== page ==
- Fee Disclosure to Participants Serves Different Needs Than Fee Disclosure to Plan Fiduciaries. The purposes behind fee disclosure to plan fiduciaries and plan participants are fundamentally different. In selecting and monitoring service providers and in selecting a plan’s menu of investment options, plan fiduciaries engage in acts subject to ERISA-imposed obligations, including to act prudently and in the best interest of participants, to pay no more than reasonable compensation and to avoid prohibited conflicts of interest. Such fiduciary determinations are aided by having detailed information about the services provided, fees charged and compensation earned by plan service providers (including through revenue sharing from third parties). Participants, on the other hand, do not select among service providers or determine the menu of plan investment options. They choose investments for their account from a menu of plan investment options selected by the plan fiduciary. The fees associated with the plan and its investment options are only one of a number of important criteria for making sound investment decisions. The voluminous and detailed information about plan fees and provider compensation (including revenue sharing) that is typically appropriate for plan fiduciaries to consider will not help participants select among plan investment options. Rather, providing this detail to plan participants could impair sound decision-making by overloading them with information, elevating fees above other investment selection criteria (which can produce poor investment decisions) and contributing to the decision paralysis that keeps some participants from joining plans. In light of the many other disclosures plans are required to provide to participants, an additional notice that is unduly detailed or technical will often be a source of aggravation to participants, reducing their interest in plan information generally. Policymakers should keep in mind the distinct purposes behind plan fiduciary and plan participant fee disclosure as they craft new participant disclosure rules.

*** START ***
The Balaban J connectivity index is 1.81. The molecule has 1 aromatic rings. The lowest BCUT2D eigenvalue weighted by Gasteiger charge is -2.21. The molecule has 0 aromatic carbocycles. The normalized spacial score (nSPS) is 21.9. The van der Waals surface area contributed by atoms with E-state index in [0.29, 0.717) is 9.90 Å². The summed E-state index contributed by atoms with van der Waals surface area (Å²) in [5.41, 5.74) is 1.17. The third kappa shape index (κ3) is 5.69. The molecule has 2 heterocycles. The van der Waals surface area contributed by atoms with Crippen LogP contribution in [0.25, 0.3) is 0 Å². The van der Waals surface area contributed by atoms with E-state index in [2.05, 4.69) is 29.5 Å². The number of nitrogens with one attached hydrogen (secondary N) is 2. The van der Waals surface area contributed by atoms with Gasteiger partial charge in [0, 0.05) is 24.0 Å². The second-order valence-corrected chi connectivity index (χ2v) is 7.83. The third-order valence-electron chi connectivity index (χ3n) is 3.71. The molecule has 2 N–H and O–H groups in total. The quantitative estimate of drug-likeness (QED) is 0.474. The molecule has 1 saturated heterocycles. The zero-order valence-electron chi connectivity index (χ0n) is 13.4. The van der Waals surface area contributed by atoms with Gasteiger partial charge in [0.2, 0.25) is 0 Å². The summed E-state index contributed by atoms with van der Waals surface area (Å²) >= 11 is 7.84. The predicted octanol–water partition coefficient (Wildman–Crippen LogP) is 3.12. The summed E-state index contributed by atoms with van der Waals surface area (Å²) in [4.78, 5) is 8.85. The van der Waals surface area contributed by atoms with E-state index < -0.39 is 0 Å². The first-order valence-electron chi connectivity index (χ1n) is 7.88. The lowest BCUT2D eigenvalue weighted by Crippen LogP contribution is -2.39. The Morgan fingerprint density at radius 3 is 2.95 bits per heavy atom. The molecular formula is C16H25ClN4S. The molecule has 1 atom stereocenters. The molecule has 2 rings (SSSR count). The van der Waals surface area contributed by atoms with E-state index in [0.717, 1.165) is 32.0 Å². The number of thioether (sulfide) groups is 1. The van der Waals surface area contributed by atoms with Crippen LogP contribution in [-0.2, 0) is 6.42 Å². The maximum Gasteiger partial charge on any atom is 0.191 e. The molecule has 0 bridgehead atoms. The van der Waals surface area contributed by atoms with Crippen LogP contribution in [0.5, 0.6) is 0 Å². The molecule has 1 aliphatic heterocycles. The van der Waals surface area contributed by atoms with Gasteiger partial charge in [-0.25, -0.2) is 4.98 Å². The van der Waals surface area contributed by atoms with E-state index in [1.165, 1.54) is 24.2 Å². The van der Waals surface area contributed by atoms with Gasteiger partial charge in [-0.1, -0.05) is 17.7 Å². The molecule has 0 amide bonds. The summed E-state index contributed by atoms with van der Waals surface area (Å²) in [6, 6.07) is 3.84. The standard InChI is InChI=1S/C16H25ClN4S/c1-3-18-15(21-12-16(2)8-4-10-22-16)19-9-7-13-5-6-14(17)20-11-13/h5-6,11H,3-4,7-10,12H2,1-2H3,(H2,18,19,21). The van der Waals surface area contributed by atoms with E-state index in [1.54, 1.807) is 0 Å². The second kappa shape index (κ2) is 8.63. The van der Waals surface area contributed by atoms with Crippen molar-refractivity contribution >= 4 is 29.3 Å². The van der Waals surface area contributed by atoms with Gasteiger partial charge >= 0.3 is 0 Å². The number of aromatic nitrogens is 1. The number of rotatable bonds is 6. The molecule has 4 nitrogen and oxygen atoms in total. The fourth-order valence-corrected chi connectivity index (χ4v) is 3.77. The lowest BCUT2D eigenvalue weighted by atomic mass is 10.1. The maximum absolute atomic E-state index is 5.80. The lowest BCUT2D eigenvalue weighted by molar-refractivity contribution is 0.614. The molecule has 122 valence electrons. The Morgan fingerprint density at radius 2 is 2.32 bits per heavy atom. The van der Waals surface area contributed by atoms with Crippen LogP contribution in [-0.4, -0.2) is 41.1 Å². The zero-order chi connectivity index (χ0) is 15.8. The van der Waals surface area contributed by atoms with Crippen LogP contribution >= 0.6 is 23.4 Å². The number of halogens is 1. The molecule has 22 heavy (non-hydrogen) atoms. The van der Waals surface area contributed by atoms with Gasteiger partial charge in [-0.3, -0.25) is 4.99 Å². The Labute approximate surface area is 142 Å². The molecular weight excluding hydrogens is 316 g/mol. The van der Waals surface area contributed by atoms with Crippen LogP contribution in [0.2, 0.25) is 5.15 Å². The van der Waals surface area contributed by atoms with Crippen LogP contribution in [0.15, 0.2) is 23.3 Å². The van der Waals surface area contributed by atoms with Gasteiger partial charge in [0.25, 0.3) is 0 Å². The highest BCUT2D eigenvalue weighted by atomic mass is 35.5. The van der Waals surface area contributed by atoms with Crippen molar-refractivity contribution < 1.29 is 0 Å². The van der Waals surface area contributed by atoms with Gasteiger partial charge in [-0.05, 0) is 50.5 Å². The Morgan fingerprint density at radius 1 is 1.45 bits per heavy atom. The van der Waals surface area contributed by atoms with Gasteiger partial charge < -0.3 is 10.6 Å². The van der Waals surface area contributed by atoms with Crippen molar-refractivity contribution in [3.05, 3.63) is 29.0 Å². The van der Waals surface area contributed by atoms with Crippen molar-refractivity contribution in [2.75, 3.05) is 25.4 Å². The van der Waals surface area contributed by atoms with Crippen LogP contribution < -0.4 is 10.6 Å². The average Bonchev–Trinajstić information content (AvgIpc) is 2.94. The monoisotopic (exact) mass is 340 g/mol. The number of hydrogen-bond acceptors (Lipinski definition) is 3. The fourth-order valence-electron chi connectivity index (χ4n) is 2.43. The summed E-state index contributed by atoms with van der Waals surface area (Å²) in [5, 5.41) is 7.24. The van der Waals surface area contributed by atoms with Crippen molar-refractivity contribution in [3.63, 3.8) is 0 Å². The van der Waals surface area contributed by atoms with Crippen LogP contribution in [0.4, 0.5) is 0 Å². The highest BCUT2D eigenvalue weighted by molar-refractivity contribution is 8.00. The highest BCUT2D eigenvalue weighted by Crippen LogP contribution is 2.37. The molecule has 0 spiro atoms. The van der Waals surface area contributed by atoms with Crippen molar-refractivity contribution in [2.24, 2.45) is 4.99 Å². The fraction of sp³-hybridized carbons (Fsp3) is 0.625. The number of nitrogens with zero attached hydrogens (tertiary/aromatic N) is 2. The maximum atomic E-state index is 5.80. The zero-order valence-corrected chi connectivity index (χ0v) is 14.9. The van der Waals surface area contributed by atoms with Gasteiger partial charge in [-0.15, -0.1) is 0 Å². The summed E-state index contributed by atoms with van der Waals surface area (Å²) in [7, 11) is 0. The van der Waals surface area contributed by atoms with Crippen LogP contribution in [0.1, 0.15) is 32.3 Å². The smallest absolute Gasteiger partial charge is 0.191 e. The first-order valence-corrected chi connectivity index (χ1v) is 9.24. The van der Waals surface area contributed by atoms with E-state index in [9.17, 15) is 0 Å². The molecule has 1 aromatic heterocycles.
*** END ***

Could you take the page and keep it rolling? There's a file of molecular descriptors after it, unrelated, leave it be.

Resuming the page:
- Disclosure to Participants Should Include Expenses That Affect Participants’ Choices. Participants should be informed of the asset-based fees they will be charged for participating in the plan (typically expressed as a rate, in basis points), whether such fees are levied by particular investment options or charged regardless of the specific investment options selected by the participant. Fee disclosure to participants about investment options should also include any additional per-participant charges associated with the investment, such as charges for buying, selling or redeeming the investment (such as front- and back-end sales charges, redemption fees and market value adjustment charges). Plans also should inform participants about the existence of any plan administration or ongoing service charges that participants will pay on a per account (rather than an asset-based) basis. In some plans, asset-based charges on investments not only finance investment management but also defray other plan costs (such as plan administration). Where this is the case, participants should receive a general disclosure that the asset-based fees on investments defray other plan costs. More detail about the components of asset-based fees is not relevant to the total cost of investing, which is the information participants need. By disclosing the rate of asset-based fees together with information on any additional per account administrative charges, participants will be provided with a clear understanding of the costs of investing under the plan. Participants should also be informed that some transactions or services (e.g., plan loans or use of investment advice, managed account or brokerage window services) will result in additional charges to participant accounts, the specifics of which will be disclosed at the time the participant uses these services. Because most of these transactional charges will never apply to most participants, requiring detailed disclosure to all participants as to the specifics of such charges would make fee disclosure cumbersome and obscure the core information. Detailed information about costs for participant-initiated transactions and services should be made available upon participant request and provided at the time of the transaction. Plan fiduciaries should have flexibility to determine the precise form of the key fee disclosures discussed herein based on the facts and circumstances, but they will typically be expressed as a rate (in basis points) and/or as an illustrative dollar charge.